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Wallace Norrell THOMAS





Classification: Murderer
Characteristics: Kidnapping - Rape
Number of victims: 1
Date of murder: December 20, 1976
Date of birth: 1955
Victim profile: Quenette Shehane (female, 21)
Method of murder: Shooting
Location: Jefferson County, Alabama, USA
Status: Executed by electrocution in Alabama on July 13, 1990

A Convicted Killer Is Executed in Alabama

The New York Times

July 13, 1990

An Alabama man convicted of abducting and killing a woman in 1976 was executed in the electric chair early Friday after failing in his last two attempts to get a reprieve.

Wallace Norrell Thomas died shortly after midnight central daylight time.

On Thursday, the United States Supreme Court, which had rejected an appeal in the case in April, rejected Mr. Thomas's plea for a stay by a 7-to-2 vote. Justices William J. Brennan and Thurgood Marshall, who oppose the death penalty in all circumstances, voted to grant the stay.

Later Thursday, Alabama Supreme Court denied an emergency motion for a motion.

Mr. Thomas was the 133rd person executed since 1976, when the United States Supreme Court allowed states to resume use of the death penalty. It was the eighth execution in Alabama.

Mr. Thomas, 35 years old, was convicted in the 1976 slaying of Quenette Shehane, 21, who was abducted at a convenience store near the Birmingham-Southern College campus. She had graduated a few days earlier.

One of the two other men charged in the case implicated Mr. Thomas in the shooting. The co-defendants are serving life sentences.

Mr. Thomas spent Thursday visiting with relatives at Holman Prison in southern Alabama. ''He gave his TV to one of his family members and some other personal belongings to an inmate friend,'' said a Corrections Department spokesman, John Hale.

While on death row, Mr. Thomas helped found Alabama's branch of ''Project Hope,'' a group against the death penalty.


Inmate Executed in Alabama For 1976 Murder of Woman

The New York Times

July 14, 1990

A black man convicted of murder 12 years ago read a statement denouncing the death penalty as racist and then was strapped into Alabama's electric chair and executed early today.

With relatives and other witnesses looking on, the 35-year-old prisoner, Wallace Norrell Thomas, quoted from the Bible and then read his statement, in which he said, ''Let my death serve as an instigator that will awaken a nation to fight and adopt the philosophy of the late, great Dr. Martin Luther King Jr., who said, 'Injustice anywhere is a threat to justice everywhere.' ''

Mr. Thomas had been sentenced to death for the abduction and fatal shooting of Quenette Shehane, 21, on Dec. 20, 1976. Miss Shehane, who had graduated from Birmingham-Southern College just a few days before, was kidnapped at a convenience store near the campus. One of the two other men later charged in the case, both of whom are now serving life sentences, implicated Mr. Thomas in the actual shooting.

Protest to the End

Mr. Thomas was placed on death row at Holman Prison near this southern Alabama town in March 1978. His execution had been repeatedly delayed by a series of appeals.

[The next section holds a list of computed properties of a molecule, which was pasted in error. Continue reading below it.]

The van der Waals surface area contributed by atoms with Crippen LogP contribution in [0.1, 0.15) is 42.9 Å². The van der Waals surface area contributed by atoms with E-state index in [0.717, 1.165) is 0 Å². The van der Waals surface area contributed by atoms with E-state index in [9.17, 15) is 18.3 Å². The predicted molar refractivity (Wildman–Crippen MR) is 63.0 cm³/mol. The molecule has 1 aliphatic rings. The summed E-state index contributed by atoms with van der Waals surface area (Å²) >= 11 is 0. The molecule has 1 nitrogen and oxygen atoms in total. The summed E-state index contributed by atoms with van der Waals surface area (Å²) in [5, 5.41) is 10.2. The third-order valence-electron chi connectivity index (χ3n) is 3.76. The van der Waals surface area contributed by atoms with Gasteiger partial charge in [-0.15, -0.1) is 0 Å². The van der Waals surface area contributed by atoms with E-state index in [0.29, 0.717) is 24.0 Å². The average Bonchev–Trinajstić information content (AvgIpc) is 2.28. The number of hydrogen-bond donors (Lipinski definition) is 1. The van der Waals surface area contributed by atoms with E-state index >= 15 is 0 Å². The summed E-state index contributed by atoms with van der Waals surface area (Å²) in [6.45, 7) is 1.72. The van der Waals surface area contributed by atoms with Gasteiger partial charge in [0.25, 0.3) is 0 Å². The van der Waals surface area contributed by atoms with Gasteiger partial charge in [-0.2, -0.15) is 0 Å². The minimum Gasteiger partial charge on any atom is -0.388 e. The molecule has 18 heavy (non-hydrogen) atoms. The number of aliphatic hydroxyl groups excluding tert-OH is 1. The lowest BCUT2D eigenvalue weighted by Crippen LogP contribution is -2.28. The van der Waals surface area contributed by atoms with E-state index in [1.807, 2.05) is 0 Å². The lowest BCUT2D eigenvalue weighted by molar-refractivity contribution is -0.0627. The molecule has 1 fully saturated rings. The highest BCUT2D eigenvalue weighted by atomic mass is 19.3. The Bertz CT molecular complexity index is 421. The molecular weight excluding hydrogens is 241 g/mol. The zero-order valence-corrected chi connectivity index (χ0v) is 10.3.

On Thursday, the United States Supreme Court rejected his lawyer's latest plea for a stay, which was based in part on the argument that Alabama's electric chair, at Holman, was inhumane. The lawyer, Bryan Stevenson, noted two instances - one due to a mechanical malfunction, the other to human error - over the last seven years in which condemned Holman prisoners had not been killed with the executioner's first pull of the switch.

Shortly after midnight, Mr. Thomas, wearing a white prison uniform with a purple ribbon and a sticker saying, ''Execute justice, not people,'' gave his last statement. Then he was strapped into the electric chair and was executed. Only one pull of the switch was required.

Rights of Inmates and Victims

Mr. Thomas was the 133d person executed in the United States, and the eighth in Alabama, since the Supreme Court in 1976 allowed states to resume use of the death penalty.

While on death row at Holman, he helped found Project Hope, an organization for prisoners and their families that fights the death penalty, seeks to educate the public about it and tries to bring condemned prisoners and their relatives together.

After the slaying of Miss Shehane, her mother, Miriam Shehane, has become Alabama's leading advocate for victims' rights, having helped found a group called Victims of Crime and Leniency.


'Can you imagine what that does to a mother?'

Grant Blankenship/Post-Herald

Miriam Shehane holds a picture of her daughter, Quenette Shehane, in front of a wall of photos of other murder victims in her Montgomery office. After Quenette's murder in the '70s, Shehane became an advocate for the rights of the families of murder victims.

Miriam Shehane's daughter, Quenette, was abducted in 1976 as she was left a grocery store. Three men raped and murdered her. Wallace Norrell Thomas was sentenced to death and executed in 1990. Edward Bernard Lee was sentenced to life in prison without parole. Jerry Lee Jones, who testified against the two, received life in prison. Birmingham Post-Herald reporter Taylor Bright asked Shehane about capital punishment in Alabama. Here's what she had to say:

"I've always believed in the death penalty. I had always wondered in the back of my mind if I served on a jury and it was my responsibility to mete out the death penalty if I would be capable of doing it.